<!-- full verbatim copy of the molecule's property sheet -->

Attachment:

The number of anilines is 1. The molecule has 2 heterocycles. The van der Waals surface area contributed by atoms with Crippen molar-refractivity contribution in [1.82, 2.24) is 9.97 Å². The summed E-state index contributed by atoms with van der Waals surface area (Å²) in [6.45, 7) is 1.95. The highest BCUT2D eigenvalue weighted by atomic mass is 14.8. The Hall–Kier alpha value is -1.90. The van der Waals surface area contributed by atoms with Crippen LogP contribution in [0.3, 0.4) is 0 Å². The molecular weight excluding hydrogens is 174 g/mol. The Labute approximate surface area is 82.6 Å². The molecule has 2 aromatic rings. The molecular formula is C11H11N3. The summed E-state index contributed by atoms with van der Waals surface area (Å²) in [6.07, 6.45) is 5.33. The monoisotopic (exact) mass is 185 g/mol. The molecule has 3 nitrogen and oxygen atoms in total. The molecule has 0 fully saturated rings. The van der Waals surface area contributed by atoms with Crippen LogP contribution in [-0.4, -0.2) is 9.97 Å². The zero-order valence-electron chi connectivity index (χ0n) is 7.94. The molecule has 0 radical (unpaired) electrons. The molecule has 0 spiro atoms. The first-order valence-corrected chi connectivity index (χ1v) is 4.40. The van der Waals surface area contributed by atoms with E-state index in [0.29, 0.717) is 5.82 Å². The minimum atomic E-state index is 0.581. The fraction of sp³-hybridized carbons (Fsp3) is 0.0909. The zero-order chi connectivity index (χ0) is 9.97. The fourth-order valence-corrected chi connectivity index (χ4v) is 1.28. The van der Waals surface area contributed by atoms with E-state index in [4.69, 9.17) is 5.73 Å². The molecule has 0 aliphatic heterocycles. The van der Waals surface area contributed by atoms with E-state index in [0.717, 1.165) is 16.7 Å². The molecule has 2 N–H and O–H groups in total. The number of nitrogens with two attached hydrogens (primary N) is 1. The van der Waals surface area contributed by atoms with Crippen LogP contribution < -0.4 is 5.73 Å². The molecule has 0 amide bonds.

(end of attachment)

The number of anilines is 1. The molecule has 2 heterocycles. The van der Waals surface area contributed by atoms with Crippen molar-refractivity contribution in [1.82, 2.24) is 9.97 Å². The summed E-state index contributed by atoms with van der Waals surface area (Å²) in [6.45, 7) is 1.95. The highest BCUT2D eigenvalue weighted by atomic mass is 14.8. The Hall–Kier alpha value is -1.90. The van der Waals surface area contributed by atoms with Crippen LogP contribution in [0.3, 0.4) is 0 Å². The molecular weight excluding hydrogens is 174 g/mol. The Labute approximate surface area is 82.6 Å². The molecule has 2 aromatic rings. The molecular formula is C11H11N3. The summed E-state index contributed by atoms with van der Waals surface area (Å²) in [6.07, 6.45) is 5.33. The monoisotopic (exact) mass is 185 g/mol. The molecule has 3 nitrogen and oxygen atoms in total. The molecule has 0 fully saturated rings. The van der Waals surface area contributed by atoms with Crippen LogP contribution in [-0.4, -0.2) is 9.97 Å². The zero-order valence-electron chi connectivity index (χ0n) is 7.94. The molecule has 0 radical (unpaired) electrons. The molecule has 0 spiro atoms. The first-order valence-corrected chi connectivity index (χ1v) is 4.40. The van der Waals surface area contributed by atoms with E-state index in [0.29, 0.717) is 5.82 Å². The minimum atomic E-state index is 0.581. The fraction of sp³-hybridized carbons (Fsp3) is 0.0909. The zero-order chi connectivity index (χ0) is 9.97. The fourth-order valence-corrected chi connectivity index (χ4v) is 1.28. The van der Waals surface area contributed by atoms with E-state index in [4.69, 9.17) is 5.73 Å². The molecule has 0 aliphatic heterocycles. The van der Waals surface area contributed by atoms with E-state index in [0.717, 1.165) is 16.7 Å². The molecule has 2 N–H and O–H groups in total. The number of nitrogens with two attached hydrogens (primary N) is 1. The van der Waals surface area contributed by atoms with Crippen LogP contribution < -0.4 is 5.73 Å². The molecule has 0 amide bonds.